PRINT BOOKMARK
Helen Groves image

Helen Groves

UK & Europe

Helen Groves is an associate architect. Helen is a highly experienced architect who leads our education team in the South West of England and Wales. Helen is passionate about the importance of well-designed education buildings, she works with our clients to develop successful briefs which create exciting and engaging learning spaces.

Please complete the form below to contact Helen Groves.

   
 
 
Captcha
 

MOST RECENT

So what does this mean for us as architects and designers when designing university facilities? When creating spaces which can become the stage for the best student experience, the ‘living’ part is inextricably intertwined with the ‘learning’ part. Universities realise that the best facilities no longer encompass just lecture rooms, labs and teaching spaces, but rather the interstitial spaces which provide a framework of emotional support. It is no longer possible to separate the academic facilities from those more informal elements which become the backdrop for learning.

More and more universities are investing in student centres, a concept which did not exist for the previous generation of students. As student wellbeing is now writ large in the awareness of universities, these facilities are providing the benefit of creating flexibility and variety for students’ individual needs. As our WellBriefing tool is showcasing time and again, this attention to individuality really does matter to students.

At Bournemouth University, a client for which we are designing two new Gateway faculty buildings, we have integrated the spirit of their recently opened Student Centre. Full to capacity from day one, this building wasn’t even on the radar five years ago – they did not know that they needed it. What does it provide physically? Simply a range of comfortable environments to accommodate a whole range of seating for relaxation, social interaction, group learning, eating or study.

Student centres often become the heart of the campus – the void that completes the solid. They are the infill to student life: a place to go to in between the more formal aspects of studying. And whilst these spaces do welcome formal study, you are more likely to find a student lounging on a sofa with a laptop and headphones or a group discussing a project informally over a mocha latte. Facilitated by technology, these spaces are becoming more and more important to the university’s ethos. These are the living rooms of universities: a space in between the student residences and the teaching rooms. They succeed in parallel to university libraries, rather than instead of them: they are mutually intertwined and compatible. The main difference is one of formality and privacy, as students still clamour for the printed resources and private carrels of a library on the run up to exam time, but prefer the comfort and informality of a social learning study centre the rest of the time.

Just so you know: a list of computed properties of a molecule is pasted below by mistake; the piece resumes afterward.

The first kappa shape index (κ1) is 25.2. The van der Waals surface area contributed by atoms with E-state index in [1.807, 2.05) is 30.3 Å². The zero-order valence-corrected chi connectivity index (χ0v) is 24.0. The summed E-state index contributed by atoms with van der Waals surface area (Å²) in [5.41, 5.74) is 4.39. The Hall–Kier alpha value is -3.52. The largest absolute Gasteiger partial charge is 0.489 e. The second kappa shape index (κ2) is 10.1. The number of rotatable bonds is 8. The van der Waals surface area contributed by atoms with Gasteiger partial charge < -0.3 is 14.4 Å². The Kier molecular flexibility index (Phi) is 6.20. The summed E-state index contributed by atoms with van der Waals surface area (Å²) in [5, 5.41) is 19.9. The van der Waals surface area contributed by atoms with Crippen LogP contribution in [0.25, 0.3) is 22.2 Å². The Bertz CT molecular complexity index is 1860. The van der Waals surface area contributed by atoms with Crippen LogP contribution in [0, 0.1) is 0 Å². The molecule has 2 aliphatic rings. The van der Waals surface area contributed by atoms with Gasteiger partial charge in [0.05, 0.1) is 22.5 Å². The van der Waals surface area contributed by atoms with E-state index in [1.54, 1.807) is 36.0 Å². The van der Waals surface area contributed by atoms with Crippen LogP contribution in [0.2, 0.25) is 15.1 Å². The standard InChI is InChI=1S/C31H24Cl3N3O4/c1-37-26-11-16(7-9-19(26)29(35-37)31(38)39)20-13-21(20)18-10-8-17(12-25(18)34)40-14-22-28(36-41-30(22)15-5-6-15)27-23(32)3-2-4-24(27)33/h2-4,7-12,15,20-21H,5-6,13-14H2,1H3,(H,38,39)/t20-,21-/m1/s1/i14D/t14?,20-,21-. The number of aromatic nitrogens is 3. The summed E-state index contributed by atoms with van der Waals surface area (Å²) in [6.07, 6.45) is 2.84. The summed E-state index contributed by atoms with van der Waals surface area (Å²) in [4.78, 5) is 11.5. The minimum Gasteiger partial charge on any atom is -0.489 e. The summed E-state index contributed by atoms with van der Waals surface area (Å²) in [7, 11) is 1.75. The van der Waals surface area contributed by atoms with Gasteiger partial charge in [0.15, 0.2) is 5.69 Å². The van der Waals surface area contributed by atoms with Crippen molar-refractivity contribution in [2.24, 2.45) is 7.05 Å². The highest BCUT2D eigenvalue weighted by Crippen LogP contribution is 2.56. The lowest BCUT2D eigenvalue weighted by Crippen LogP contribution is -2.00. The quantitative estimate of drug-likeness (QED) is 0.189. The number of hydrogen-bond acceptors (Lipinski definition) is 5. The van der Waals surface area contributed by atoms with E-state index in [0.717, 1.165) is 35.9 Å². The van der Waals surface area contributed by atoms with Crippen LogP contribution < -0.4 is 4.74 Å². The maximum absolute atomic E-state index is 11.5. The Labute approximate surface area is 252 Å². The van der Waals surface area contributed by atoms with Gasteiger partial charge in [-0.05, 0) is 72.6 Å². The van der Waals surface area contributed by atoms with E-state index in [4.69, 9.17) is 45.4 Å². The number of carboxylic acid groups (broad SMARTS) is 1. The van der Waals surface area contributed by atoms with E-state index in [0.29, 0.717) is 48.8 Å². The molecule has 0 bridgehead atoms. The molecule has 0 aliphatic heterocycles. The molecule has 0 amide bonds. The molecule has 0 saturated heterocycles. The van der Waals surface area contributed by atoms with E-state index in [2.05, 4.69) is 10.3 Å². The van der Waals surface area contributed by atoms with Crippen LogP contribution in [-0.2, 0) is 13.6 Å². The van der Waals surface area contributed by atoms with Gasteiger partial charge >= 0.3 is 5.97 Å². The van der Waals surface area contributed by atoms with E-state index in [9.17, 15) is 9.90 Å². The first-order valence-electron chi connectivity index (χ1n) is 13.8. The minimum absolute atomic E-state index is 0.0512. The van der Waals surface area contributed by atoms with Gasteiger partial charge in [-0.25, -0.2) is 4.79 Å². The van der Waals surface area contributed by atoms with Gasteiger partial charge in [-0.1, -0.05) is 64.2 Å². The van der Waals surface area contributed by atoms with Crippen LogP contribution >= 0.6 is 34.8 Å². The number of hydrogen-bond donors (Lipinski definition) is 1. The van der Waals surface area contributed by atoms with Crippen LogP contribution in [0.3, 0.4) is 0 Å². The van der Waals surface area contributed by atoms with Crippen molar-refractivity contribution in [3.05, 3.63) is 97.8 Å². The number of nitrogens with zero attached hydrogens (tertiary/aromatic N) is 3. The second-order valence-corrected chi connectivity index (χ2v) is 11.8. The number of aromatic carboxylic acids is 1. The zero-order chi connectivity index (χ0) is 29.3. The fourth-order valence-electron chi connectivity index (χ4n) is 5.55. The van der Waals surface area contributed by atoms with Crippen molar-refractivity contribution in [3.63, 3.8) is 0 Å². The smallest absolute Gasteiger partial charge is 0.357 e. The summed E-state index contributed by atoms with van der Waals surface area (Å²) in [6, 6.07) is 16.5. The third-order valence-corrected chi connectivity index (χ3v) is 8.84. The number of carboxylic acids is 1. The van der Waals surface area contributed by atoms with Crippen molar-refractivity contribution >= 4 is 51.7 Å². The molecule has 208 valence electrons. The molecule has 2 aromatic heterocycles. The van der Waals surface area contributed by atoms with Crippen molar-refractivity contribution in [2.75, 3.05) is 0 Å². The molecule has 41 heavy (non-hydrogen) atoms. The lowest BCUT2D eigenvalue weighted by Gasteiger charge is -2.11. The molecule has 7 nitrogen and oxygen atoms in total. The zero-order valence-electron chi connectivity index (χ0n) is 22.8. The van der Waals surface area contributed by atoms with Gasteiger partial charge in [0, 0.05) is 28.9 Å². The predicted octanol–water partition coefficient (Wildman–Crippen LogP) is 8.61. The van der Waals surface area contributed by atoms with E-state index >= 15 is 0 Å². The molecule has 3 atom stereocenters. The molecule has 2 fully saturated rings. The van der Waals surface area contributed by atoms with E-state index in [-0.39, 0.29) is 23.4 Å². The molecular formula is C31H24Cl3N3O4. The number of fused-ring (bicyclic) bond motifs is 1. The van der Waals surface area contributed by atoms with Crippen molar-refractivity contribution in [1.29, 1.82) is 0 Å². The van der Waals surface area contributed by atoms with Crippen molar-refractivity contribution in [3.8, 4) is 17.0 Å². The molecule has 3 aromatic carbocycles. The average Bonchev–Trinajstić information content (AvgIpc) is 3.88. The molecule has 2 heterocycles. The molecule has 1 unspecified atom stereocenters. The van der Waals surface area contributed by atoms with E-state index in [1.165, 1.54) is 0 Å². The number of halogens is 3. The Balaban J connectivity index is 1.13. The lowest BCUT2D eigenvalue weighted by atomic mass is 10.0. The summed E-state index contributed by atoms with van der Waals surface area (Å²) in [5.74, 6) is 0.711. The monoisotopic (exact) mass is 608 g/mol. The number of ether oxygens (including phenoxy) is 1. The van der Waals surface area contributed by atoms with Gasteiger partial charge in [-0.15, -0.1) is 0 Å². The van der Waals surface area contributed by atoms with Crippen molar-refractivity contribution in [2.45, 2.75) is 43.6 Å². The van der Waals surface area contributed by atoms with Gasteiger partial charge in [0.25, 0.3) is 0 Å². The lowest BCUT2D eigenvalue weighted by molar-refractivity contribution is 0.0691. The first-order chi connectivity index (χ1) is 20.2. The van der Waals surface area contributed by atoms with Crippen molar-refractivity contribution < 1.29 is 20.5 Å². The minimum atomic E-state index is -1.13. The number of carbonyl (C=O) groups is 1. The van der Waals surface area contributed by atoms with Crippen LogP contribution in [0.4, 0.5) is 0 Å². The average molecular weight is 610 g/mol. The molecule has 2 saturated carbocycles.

Another interesting tangent to this approach is the value that universities are placing on external landscape areas: widening the viewpoint from just buildings to the spaces between them. Whether this is to create gathering areas such as amphitheatres, informal seating in a protected microclimate, or just attractive soft landscaping, universities are investing in the areas which, in essence, tie the identity of the campus together.

The idea of creating campuses where students want to be and buildings that are attractive enough to make students ‘stick’ around, is changing not only how we design, but fundamentally shaping how students will experience university. This is an exciting prospect and one I personally look forward to seeing on more and more university projects.

UK & Europe,

As Einstein so rightly put it, learning is so much more about experience than it is about the giving and receiving of information. We are all individuals, with our own needs and preferences, and this applies equally to our learning environments.

Employers want people who can think intuitively, who can communicate well, work in teams, are flexible, adaptable and self-confident. Creating physical spaces which align and support these interactive education traits will help us create successful, lifelong learners.